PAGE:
This is but one of many emotional scenes, each of which was brilliantly translated by Patricia.
Congratulations Patricia, on finding this gem and sharing your act of
love with the Spanish-speaking world. Thank you for uncovering yet
another layer of THE WORLD UNSEEN.
And thank you, for bestowing me the honor of being here.
El mundo oculto (The World Unseen), by Shamim Sarif
Translated by Patricia Schaefer Röder
Ediciones Scriba NYC
ISBN: 978-0-9845727-3-1 Buy it here
How did you get started as a literary translator?
I have been writing creatively all my life; and interpreting—informally—my
whole life, too. I have a passion for biology, and got my Bachelor of Science
in Caracas, Venezuela. Nevertheless, the lab was not really where I wanted to
be. I found a way to match my knowledge of sciences with my language and
writing skills by translating scientific texts for the general public. I worked
for some years, acquired experience as a translator, and got certified by the
American Translators Association (ATA). Then I diversified to different
scientific and technical subjects and even reached out to other fields, such as
media and advertising, but I kept on writing short fiction stories. One day, a
friend told me about her friend who was an editor and publisher, and who was
looking for a translator who also was a writer, so I sent the editor some
samples, and she gave me an excellent opportunity: I translated from English
into Spanish The Reddening Path, a beautiful and powerful
novel by Amanda Hale. I really loved every part of the
project: the challenges, the creative process, the research, and the final
rendition of the book translated into my mother tongue, under the title of El
sendero encarnado. I definitely fell in love with literary
translation; since then, I have kept on translating for other writers.
What languages and genres do you translate?
I like to translate narrative—short and long—of all genres, but I have to admit
that I enjoy translating song lyrics very much, too. Although I’ve done some
literary and lyrical projects from German into Spanish, most of my translations
in this field have been from English into Spanish.
Do you do other creative writing?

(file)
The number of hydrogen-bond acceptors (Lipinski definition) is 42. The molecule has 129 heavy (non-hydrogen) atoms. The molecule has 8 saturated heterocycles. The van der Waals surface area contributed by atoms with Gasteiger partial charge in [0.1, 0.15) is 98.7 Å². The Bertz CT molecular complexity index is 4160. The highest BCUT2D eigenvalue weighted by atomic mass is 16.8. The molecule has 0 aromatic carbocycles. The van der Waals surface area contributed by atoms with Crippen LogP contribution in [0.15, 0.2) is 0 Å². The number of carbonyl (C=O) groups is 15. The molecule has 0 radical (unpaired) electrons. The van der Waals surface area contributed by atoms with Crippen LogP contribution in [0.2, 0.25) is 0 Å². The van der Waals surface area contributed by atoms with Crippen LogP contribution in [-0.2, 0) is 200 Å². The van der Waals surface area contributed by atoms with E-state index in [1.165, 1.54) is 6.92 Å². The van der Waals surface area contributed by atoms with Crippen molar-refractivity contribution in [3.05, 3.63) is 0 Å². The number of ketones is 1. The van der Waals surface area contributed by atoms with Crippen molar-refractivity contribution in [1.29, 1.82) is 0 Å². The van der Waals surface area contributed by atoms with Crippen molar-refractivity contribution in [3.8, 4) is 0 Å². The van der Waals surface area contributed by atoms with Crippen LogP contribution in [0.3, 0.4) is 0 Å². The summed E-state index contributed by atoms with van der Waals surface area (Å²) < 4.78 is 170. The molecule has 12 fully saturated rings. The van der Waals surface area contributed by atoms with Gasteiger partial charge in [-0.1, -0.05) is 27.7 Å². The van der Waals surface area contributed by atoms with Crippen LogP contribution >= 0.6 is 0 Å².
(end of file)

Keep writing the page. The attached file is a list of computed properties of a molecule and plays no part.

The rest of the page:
Oh, yes! I write short fiction, as well as poetry. I like to play with the
language, that’s why in Yara y otras historias—my first collection of
short stories—I included nine tautograms: stories in which each word starts
with the same letter. Ironically, these stories cannot be translated.
poetry, I created the form “siglem 575”, a type of minimalist poetry consisting of stanzas composed
of three verses of five, seven and five syllables, respectively. Being so
didactic in its nature, the siglem 575 is now used by people from many
countries and is now taught in different schools around the Americas. I have to
say that it’s really difficult to translate siglems 575.
What do you love most about literary translation?
Literary translation is a way to reach out to the public and break down cultural
barriers, while helping to build tolerance among different peoples. The
challenge of transmitting the feelings, emotions and depictions created by the
author, so that they can be enjoyed and felt by people of a different culture,
motivates me to always reach for perfection. Getting into the characters and
giving them life in another language lets me be creative with them, while at
the same time, I learn from them. And, since I will always be a scientist, I
also love doing research.
What’s a recent project you’ve worked on? What was most challenging about it?
My last literary translation, published in 2016, was El mundo oculto—the Spanish translation of
the novel The World Unseen, by Shamim Sarif. It’s a beautiful and important
story about human and women’s rights in 1950’s South Africa. I found out that
Ms. Sarif’s writing style is very similar to mine, which made this project very
delightful. It felt as if I was writing the story from scratch, my hand held by
the author, guiding me. The translation received wonderful comments, for which
I am very grateful.
this very moment, I am working on Mi dulce curiosidad, the Spanish
translation of the novel My Sweet Curiosity, by Amanda Hale. It’s a very
interesting book with two parallel stories, which include modern day Toronto
and 16th century Europe. Although Ms. Hale and I share a similar writing style,
the biggest challenge is the slang in the young people’s dialogue. But I’m
working on that. Each project has its own character and poses its own
challenges, and I love them because they make me learn and grow even more.
Many thanks to you, Patricia, for your time and sharing a
bit of your path to literary translation with us. I always enjoy hearing about
how talented people in other fields find their way and get started. It’s also
interesting to learn about translators’ other creative outlets and writing.
readers, do you do any creative writing outside of literary translation? Does
it compliment or sharpen your literary translation skills? If so, please share
your thoughts with us!
you enjoyed this article, please consider giving it a Like or a share!
received her MFA in English and Creative Writing from Mills College in Oakland,
California. Her translations have appeared in The Other Poetry of Barcelona,
Códols in New York, 580 Split, Cerise Press, and Río Grande Review. She has
taught English and ESL throughout the Bay Area and worked at several nonprofit
organizations including the Center for the Art of Translation. She has recently
returned to the Bay Area after teaching literary translation and English at the
Universidad Autónoma de Querétaro in Querétaro, Mexico.